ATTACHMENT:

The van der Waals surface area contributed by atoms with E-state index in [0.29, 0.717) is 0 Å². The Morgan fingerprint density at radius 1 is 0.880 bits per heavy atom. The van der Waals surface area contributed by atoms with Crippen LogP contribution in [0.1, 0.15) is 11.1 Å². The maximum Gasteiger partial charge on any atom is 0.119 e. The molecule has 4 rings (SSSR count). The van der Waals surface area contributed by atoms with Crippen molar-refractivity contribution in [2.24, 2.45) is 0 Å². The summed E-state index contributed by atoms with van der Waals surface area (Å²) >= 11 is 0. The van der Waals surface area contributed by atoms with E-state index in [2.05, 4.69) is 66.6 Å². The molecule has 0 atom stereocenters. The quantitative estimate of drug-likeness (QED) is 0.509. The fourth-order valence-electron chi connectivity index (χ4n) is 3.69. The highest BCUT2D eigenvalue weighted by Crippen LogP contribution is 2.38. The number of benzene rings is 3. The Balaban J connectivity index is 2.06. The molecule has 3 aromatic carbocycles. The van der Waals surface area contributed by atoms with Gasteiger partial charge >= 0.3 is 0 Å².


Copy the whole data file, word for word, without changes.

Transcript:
The van der Waals surface area contributed by atoms with E-state index in [0.29, 0.717) is 0 Å². The Morgan fingerprint density at radius 1 is 0.880 bits per heavy atom. The van der Waals surface area contributed by atoms with Crippen LogP contribution in [0.1, 0.15) is 11.1 Å². The maximum Gasteiger partial charge on any atom is 0.119 e. The molecule has 4 rings (SSSR count). The van der Waals surface area contributed by atoms with Crippen molar-refractivity contribution in [2.24, 2.45) is 0 Å². The summed E-state index contributed by atoms with van der Waals surface area (Å²) >= 11 is 0. The van der Waals surface area contributed by atoms with E-state index in [2.05, 4.69) is 66.6 Å². The molecule has 0 atom stereocenters. The quantitative estimate of drug-likeness (QED) is 0.509. The fourth-order valence-electron chi connectivity index (χ4n) is 3.69. The highest BCUT2D eigenvalue weighted by Crippen LogP contribution is 2.38. The number of benzene rings is 3. The Balaban J connectivity index is 2.06. The molecule has 3 aromatic carbocycles. The van der Waals surface area contributed by atoms with Gasteiger partial charge >= 0.3 is 0 Å².